If your organization uses a time clock, you probably haven't thought about whether it's programmed accurately. But a seemingly small hiccup in "rounding" hourly employees' work time could cost big bucks.
Federal law says your time clock can round employees' hours as long as it doesn't result in underpaying them. You can round to the nearest minute, five minutes or even up to 15 minutes at the beginning and the end of shifts. But the system can't consistently round in the employer's favor. That means the clock can't be programmed to round forward at the beginning of shifts and backward at the end.
While a general rounding practice may work to your advantage on occasion and to employees' advantage on others, the general idea is that, over time, the rounding will average out. As the following employer learned the hard way, regularly rounding in your favor can be an expensive mistake.
Recent case: After a security employee at a North Carolina hospital complained to the U.S. Labor Department about the hospital's timekeeping system, the agency performed an audit and ordered the hospital to pay $50,000 to security-department employees. But when the hospital audited timecard records of all hourly employees from the year in question, it found the problem was more widespread.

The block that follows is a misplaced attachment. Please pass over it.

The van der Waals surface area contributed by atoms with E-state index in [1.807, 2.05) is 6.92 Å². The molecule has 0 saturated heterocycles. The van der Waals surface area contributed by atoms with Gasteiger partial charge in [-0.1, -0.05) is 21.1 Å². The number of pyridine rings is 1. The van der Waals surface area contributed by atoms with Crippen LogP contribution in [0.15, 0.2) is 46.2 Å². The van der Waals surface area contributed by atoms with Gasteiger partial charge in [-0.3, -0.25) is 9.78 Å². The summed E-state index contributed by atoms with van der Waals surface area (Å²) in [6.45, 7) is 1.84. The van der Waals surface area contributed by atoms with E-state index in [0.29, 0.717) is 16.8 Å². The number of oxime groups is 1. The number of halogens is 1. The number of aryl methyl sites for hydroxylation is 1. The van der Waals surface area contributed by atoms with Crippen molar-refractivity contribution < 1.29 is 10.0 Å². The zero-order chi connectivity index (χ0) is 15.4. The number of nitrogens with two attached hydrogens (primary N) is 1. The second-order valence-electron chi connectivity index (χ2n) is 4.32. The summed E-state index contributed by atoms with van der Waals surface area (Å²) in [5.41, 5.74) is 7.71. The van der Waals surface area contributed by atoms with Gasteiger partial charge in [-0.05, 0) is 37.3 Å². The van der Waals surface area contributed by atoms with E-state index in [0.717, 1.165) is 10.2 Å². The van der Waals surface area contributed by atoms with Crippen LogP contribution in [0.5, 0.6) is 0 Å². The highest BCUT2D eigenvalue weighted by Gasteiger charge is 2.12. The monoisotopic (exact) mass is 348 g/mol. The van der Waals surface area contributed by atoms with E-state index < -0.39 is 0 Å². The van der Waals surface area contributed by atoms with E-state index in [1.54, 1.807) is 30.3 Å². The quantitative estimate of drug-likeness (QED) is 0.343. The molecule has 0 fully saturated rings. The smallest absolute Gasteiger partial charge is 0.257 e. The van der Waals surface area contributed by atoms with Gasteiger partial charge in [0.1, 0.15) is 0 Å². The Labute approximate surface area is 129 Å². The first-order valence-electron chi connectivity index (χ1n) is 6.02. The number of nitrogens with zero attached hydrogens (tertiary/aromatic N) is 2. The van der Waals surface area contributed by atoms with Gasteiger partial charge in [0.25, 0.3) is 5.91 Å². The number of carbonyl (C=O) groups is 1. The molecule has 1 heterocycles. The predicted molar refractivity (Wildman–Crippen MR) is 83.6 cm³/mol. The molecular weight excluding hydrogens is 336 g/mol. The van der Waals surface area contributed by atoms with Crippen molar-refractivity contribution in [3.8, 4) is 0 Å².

The audit revealed that the hospital's time clock was programmed incorrectly to round off time to the nearest half-hour. So, employees who clocked in 15 minutes early for their shifts (or 15 minutes after their shifts ended) weren't paid for the extra time. Result: Labor ordered the hospital to pay $1.3 million to 3,500 employees.
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